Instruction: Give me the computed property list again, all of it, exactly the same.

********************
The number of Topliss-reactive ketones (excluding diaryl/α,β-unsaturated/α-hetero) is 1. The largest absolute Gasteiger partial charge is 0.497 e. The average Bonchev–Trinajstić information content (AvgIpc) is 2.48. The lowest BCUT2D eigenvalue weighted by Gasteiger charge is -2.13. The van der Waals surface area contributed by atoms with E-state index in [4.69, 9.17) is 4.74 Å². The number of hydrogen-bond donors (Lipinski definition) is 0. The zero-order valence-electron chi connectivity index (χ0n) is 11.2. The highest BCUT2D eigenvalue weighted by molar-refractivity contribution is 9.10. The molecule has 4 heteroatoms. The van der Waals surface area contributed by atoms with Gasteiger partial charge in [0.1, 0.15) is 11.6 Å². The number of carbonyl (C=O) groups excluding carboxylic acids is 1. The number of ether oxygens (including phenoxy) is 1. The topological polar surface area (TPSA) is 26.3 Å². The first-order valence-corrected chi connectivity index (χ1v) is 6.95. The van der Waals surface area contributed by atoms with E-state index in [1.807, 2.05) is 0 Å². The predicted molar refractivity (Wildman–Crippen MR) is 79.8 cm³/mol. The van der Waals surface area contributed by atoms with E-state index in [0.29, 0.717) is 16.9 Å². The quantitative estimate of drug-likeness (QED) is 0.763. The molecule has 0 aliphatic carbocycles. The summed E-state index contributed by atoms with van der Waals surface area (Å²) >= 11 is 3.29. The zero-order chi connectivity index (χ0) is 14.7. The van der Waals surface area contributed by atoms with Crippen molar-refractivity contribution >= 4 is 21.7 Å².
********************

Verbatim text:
The number of Topliss-reactive ketones (excluding diaryl/α,β-unsaturated/α-hetero) is 1. The largest absolute Gasteiger partial charge is 0.497 e. The average Bonchev–Trinajstić information content (AvgIpc) is 2.48. The lowest BCUT2D eigenvalue weighted by Gasteiger charge is -2.13. The van der Waals surface area contributed by atoms with E-state index in [4.69, 9.17) is 4.74 Å². The number of hydrogen-bond donors (Lipinski definition) is 0. The zero-order valence-electron chi connectivity index (χ0n) is 11.2. The highest BCUT2D eigenvalue weighted by molar-refractivity contribution is 9.10. The molecule has 4 heteroatoms. The van der Waals surface area contributed by atoms with Gasteiger partial charge in [0.1, 0.15) is 11.6 Å². The number of carbonyl (C=O) groups excluding carboxylic acids is 1. The number of ether oxygens (including phenoxy) is 1. The topological polar surface area (TPSA) is 26.3 Å². The first-order valence-corrected chi connectivity index (χ1v) is 6.95. The van der Waals surface area contributed by atoms with E-state index in [1.807, 2.05) is 0 Å². The predicted molar refractivity (Wildman–Crippen MR) is 79.8 cm³/mol. The van der Waals surface area contributed by atoms with E-state index in [0.29, 0.717) is 16.9 Å². The quantitative estimate of drug-likeness (QED) is 0.763. The molecule has 0 aliphatic carbocycles. The summed E-state index contributed by atoms with van der Waals surface area (Å²) >= 11 is 3.29. The zero-order chi connectivity index (χ0) is 14.7. The van der Waals surface area contributed by atoms with Crippen molar-refractivity contribution >= 4 is 21.7 Å².